Martin received treatment at Arusha Lutheran Medical Centre (ALMC) in Tanzania. Medical partners often provide care to patients accepted by Watsi before those patients are fully funded, operating under the guarantee that the cost of care will be paid for by donors.

  • December 7, 2022
    FULLY FUNDED

    Martin's treatment was fully funded.

  • December 20, 2022
    TREATMENT UPDATE

    Martin's treatment was successful. Read the update.

Funded by 19 donors

Funded by 19 donors

Treatment
Fluorosis - Genu Valgus / Varus
  • Cost Breakdown
  • Diagnosis
  • Procedure
On average, it costs $880 for Martin's treatment
Hospital Fees
$831
Medical Staff
$15
Medication
$11
Supplies
$0
Labs
$23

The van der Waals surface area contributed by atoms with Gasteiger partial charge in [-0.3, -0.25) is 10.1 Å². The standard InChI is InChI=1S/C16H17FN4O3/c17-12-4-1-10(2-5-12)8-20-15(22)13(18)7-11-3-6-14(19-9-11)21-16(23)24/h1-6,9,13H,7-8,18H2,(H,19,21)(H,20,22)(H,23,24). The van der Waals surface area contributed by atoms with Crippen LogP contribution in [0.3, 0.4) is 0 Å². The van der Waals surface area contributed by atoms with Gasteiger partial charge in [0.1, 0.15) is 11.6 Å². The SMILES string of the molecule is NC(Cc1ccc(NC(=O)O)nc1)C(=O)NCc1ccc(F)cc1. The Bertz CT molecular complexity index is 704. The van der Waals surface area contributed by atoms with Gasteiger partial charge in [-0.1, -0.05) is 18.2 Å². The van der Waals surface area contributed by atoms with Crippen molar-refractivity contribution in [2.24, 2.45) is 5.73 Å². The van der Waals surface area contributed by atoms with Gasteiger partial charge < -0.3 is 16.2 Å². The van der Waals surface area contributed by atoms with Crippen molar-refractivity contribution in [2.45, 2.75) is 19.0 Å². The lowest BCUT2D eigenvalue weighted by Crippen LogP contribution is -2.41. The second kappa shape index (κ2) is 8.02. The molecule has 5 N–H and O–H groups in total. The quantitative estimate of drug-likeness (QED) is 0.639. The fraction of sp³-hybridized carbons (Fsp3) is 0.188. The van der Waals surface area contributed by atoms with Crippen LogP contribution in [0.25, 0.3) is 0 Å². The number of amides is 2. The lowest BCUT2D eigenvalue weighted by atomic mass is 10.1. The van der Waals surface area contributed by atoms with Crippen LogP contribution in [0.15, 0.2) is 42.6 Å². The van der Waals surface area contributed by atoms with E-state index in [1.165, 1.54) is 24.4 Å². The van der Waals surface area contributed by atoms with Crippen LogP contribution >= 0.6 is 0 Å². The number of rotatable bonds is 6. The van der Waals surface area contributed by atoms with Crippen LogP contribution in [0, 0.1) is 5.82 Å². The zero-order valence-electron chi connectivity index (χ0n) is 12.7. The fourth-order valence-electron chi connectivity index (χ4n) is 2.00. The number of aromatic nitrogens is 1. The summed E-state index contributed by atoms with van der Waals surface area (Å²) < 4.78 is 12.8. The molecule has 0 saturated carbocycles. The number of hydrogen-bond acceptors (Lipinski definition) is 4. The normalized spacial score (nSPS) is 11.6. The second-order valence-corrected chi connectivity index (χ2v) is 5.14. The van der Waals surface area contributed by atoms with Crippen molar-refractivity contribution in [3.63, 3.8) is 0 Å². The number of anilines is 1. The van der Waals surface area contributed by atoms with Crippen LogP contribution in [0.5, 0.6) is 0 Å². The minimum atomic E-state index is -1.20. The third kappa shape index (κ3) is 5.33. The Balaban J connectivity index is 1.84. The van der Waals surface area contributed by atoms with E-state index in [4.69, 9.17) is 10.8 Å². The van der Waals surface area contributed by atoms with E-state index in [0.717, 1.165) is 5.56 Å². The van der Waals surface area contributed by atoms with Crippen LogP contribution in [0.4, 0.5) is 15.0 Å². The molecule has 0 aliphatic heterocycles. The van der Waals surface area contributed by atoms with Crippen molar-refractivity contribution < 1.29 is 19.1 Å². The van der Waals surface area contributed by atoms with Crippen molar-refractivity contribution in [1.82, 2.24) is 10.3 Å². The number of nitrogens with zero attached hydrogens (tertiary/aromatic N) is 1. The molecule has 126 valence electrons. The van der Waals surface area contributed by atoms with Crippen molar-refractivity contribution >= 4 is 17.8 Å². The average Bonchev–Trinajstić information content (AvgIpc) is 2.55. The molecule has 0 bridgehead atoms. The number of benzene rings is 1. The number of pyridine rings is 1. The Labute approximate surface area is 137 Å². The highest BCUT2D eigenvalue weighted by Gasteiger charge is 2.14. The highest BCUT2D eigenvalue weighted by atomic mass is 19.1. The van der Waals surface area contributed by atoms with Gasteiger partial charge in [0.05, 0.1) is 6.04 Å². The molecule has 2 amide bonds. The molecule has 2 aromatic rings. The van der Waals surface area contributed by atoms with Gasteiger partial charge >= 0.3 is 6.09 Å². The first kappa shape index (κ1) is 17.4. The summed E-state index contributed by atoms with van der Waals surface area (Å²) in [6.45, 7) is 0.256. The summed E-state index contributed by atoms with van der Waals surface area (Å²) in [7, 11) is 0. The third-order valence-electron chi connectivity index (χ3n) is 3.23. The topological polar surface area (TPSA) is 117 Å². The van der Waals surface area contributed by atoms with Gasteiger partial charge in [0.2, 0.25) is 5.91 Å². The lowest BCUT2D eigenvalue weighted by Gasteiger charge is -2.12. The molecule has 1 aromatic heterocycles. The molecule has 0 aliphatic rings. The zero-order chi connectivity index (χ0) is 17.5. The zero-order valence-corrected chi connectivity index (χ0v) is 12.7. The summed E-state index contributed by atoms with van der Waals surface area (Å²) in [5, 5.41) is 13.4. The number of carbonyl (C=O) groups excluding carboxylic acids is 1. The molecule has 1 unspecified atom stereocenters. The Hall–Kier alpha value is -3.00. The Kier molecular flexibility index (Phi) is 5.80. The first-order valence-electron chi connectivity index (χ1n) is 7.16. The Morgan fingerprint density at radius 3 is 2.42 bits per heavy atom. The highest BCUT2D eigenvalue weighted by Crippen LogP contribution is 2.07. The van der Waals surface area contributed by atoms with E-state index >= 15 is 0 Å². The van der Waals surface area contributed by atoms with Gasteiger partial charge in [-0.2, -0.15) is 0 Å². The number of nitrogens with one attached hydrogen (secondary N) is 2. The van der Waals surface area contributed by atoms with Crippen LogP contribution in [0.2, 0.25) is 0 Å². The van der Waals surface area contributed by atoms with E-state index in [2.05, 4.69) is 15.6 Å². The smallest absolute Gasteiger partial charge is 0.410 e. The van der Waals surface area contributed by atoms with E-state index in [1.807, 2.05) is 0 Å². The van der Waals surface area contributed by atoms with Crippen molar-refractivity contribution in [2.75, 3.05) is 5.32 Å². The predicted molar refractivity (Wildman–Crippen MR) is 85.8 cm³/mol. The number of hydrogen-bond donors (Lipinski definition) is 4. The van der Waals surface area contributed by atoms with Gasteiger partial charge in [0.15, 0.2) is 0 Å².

• Symptoms
  • Impact on patient's life
  • Cultural or regional significance

​What kinds of symptoms do patients experience before receiving treatment?

Patients with genu valgum (or "knock-knees") have knees that bend inward and cause an abnormal walking gait. Patients with genu varum (or bowleggedness) have knees that bend outward and cause knee or hip pain and reduced range of motion in the hips.

​What is the impact on patients’ lives of living with these conditions?

The patient's mobility is hindered, which can prevent the patient from making a living through physical labor. The patient may also develop arthritis later in life.

What cultural or regional factors affect the treatment of these conditions?

In the United States, supplemental fluoride is added to the water to improve dental health. However, in areas of northern Tanzania, there is too much naturally-occurring fluoride in the water, which causes bone curvature.